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About Colonial Penn
Colonial Penn was founded in 1968 in Philadelphia by the co-founder of the AARP, Leonard Davies. The company’s aim was to offer life insurance products to the senior market, particularly people over 65. Colonial Penn provides mainly guaranteed issues life insurance, which means that no medical exam is generally required and all applicants will be accepted regardless of age or health.
Colonial Penn’s history includes several acquisitions; the company was purchased by FNL Group in 1985 and sold to Leucadia in 1991. The current parent company, Conseco, acquired the company in 1997. This resulted in a name change to Conseco Direct Life, but that did not stick and the Colonial Penn name was reinstated in every state except New York. Conseco is now known as CNO Financial, a company that owns several insurers including Bankers Life.
Colonial Penn has gained notoriety through a series of paid celebrity endorsements. The most recent of those is Alex Trebek, but previous faces of the company include Ed McMahon and football player Joe Theismann.
Medicare Supplement insurance is offered in conjunction with Banker’s Life, another CNO Company. The policies are branded by Bankers but underwritten by Colonial Penn.
Colonial Penn Medicare Supplement
Since Bankers is the brand name for Medicare Supplement from Colonial Penn, the information on the policies appears on their website. There is no mention of Medicare Supplement directly on the Colonial Penn site, which markets only life insurance.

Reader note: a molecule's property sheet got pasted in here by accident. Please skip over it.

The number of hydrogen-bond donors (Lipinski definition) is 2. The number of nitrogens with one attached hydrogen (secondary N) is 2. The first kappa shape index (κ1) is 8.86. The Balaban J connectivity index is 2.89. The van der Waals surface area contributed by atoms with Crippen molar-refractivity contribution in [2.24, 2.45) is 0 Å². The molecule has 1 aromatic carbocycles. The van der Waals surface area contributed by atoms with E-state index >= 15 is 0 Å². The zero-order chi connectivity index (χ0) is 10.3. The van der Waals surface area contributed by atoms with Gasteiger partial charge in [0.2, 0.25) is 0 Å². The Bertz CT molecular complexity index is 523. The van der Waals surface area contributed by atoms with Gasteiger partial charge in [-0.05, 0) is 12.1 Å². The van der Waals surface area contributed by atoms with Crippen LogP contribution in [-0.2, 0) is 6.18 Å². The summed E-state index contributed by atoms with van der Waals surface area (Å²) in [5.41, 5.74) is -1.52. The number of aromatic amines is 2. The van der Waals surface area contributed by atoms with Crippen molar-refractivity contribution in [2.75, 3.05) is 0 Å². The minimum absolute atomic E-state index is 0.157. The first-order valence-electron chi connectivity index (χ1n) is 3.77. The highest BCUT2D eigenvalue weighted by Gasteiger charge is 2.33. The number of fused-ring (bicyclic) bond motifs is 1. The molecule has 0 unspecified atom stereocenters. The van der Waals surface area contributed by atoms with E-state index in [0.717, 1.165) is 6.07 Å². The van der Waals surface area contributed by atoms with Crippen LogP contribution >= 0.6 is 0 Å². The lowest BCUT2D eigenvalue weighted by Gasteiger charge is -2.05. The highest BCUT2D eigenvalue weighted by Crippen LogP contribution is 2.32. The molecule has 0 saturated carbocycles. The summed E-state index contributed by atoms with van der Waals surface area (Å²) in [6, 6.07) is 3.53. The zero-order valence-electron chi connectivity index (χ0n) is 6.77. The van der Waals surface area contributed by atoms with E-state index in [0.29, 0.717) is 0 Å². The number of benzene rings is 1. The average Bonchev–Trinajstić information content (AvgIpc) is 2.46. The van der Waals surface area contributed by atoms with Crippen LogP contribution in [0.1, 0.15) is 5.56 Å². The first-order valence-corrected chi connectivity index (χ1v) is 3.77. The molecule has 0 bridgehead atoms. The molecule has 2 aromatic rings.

The list of available standard letter-coded plans is comprehensive – nearly all of the available options are listed, although some are only available in specific states.
Like all Medicare Supplement companies, the requisite Plan A is available. This plan covers all coinsurance amounts for medical, hospital, and hospice, as well as the first three pints of blood each year.
Beyond that, the list goes on to include Plans B, C (in some states), F as well as the high-deductible version of F, G, K, L, M, and N.
Plan F is the most comprehensive plan available anywhere, and it pays all of the out of pocket costs not covered by Medicare. The high deductible version is offered to make this plan more affordable; rather than paying all of those out of pocket costs, the insured can choose to have one single deductible amount for which they can plan ahead.
The rest of the plans cover a range of costs that vary. The selection here is among the best we have seen anywhere – some companies offer only a handful of the eleven total standardized plans that are available. Most people should be able to find a plan to suit their needs.
Colonial Penn/Bankers does not offer online quoting; there is a form that can be filled out to have an agent contact you to provide rates. This is likely to result in ongoing solicitation efforts by that agent and the company in general.